Keeping up the level of camaraderie and closeness with your sales team is difficult right now. Sales reps are working harder and longer than ever before – and with less communication. In an office space, it’s easy to link up with coworkers for food, drinks or just a chat, but how do you keep your team motivated and happy when you can’t do these things?
The answer is not to ditch your company’s culture – in fact, you can change it for the better by redefining priorities, setting clear objectives and goals, celebrating big wins virtually, and (over)communicating throughout the whole process. This all starts with involved sales leadership that oversees and implements new strategies for teams.
1. Communicating with Your Team
At 6sense, we follow our T.O.N.E model of communicating at the start of every week. It’s an opportunity for us to set weekly goals, boost motivation and, most importantly, create a sense of family. Communication on the leadership side encourages more interaction within the team, and these weekly meetings emphasize the importance of collaboration.
Daily meetings may seem like overkill, but that’s kind of the point. Your culture relies on everyone – no matter how many miles are between each member – working towards the same goals. More than just setting goals, communication allows your sales team members to feel as if they’re working side-by-side rather than at their kitchen counter or home office. Without the kind of leadership that encourages interpersonal communication and creative outlets for discussion, boredom or fatigue will soon follow.
If culture is important to you, daily calls and overcommunication reinforce your values and teach workers old and new what you’re about as a company.
2. Getting Your Priorities Straight
Prioritizing day-to-day activities also helps prevent burnout. Assigning specific roles each day stops aimless work and discourages overloading on a task less critical than others.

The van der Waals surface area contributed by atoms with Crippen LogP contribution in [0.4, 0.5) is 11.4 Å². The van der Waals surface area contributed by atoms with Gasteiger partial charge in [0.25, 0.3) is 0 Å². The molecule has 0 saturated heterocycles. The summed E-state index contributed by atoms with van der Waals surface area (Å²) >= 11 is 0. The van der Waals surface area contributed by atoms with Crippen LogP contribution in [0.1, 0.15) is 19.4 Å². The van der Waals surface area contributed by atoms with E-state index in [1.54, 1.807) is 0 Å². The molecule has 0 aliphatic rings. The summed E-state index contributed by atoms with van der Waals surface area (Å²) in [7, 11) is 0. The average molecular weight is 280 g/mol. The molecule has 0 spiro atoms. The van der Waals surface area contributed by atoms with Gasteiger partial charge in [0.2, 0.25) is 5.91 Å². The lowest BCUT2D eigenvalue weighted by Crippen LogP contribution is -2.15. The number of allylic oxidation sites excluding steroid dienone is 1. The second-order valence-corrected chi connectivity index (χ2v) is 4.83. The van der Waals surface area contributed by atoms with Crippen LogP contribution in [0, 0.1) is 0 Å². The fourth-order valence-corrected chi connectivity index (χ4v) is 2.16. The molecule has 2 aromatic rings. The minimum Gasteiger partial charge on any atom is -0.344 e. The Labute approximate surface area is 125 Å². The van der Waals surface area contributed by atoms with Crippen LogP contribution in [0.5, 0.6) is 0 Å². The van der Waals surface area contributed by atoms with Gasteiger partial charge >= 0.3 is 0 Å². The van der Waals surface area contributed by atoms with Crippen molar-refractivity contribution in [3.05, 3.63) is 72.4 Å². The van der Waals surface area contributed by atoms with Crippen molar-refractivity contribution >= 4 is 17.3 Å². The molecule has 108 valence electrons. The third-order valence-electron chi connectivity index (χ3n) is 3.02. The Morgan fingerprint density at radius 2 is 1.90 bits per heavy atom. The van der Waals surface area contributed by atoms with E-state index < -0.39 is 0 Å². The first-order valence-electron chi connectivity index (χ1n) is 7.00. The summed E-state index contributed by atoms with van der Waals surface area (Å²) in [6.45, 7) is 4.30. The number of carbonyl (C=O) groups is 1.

Right now is a perfect time to experiment with new strategies. Your leaders have the opportunity to switch up their priorities and keep it fresh for their teams. Doing so can prevent tedium and confusion and give you achievable goals that bring back some semblance of a work-life balance.
Meetings should always have a purpose, no matter how small. Even five-minute check-ins should have specific objectives with takeaways that clear up your team’s priorities. This doesn’t mean every meeting has to be serious. Infuse meetings with your company’s brand of humor or lightheartedness. Your culture isn’t all work, right? Prioritize, but don’t forget to have fun with it and sneak in your company’s core values.
3. Being a Little Unconventional
I don’t need to tell you these are strange times. Trying to maintain the same sales tactics right now isn’t the best move, so it’s time to be a little unconventional with how you sell. Coming up with fresh ideas together is an excellent team-building tool and allows your sales team to work with newer, specialized methods – like gamifying getting meetings or sending spontaneous swag to prospects.
At 6sense, we’ve found success prospecting with video messages via LinkedIn. So we love to share our creative videos with one another!
Changes as simple as these can make a big difference – being able to pivot in a remote setting can showcase your company’s ability to collaborate despite the distance.
In-person work is bound to come back at some point – preparing now for the future of hybrid sales will pay off.
Think of what has made your team successful this year and how you can keep the best aspects moving forward. Your culture depends on innovative ways to connect with your team. Yes, it will look different than before, but discerning leaders can recognize the unique developments during this time and build on them.
As the Director of Sales Development at 6sense, Ernest Owusu leverages his passion for helping others succeed as well as his insights from the field to foster a winning team. With previous experience as an NFL athlete, Ernest thrives in team environments full of high collaboration and healthy competition. Outside of the office, you’ll find him tackling the industry’s diversity problem by mentoring and empowering under-represented people so they can confidently grow their careers.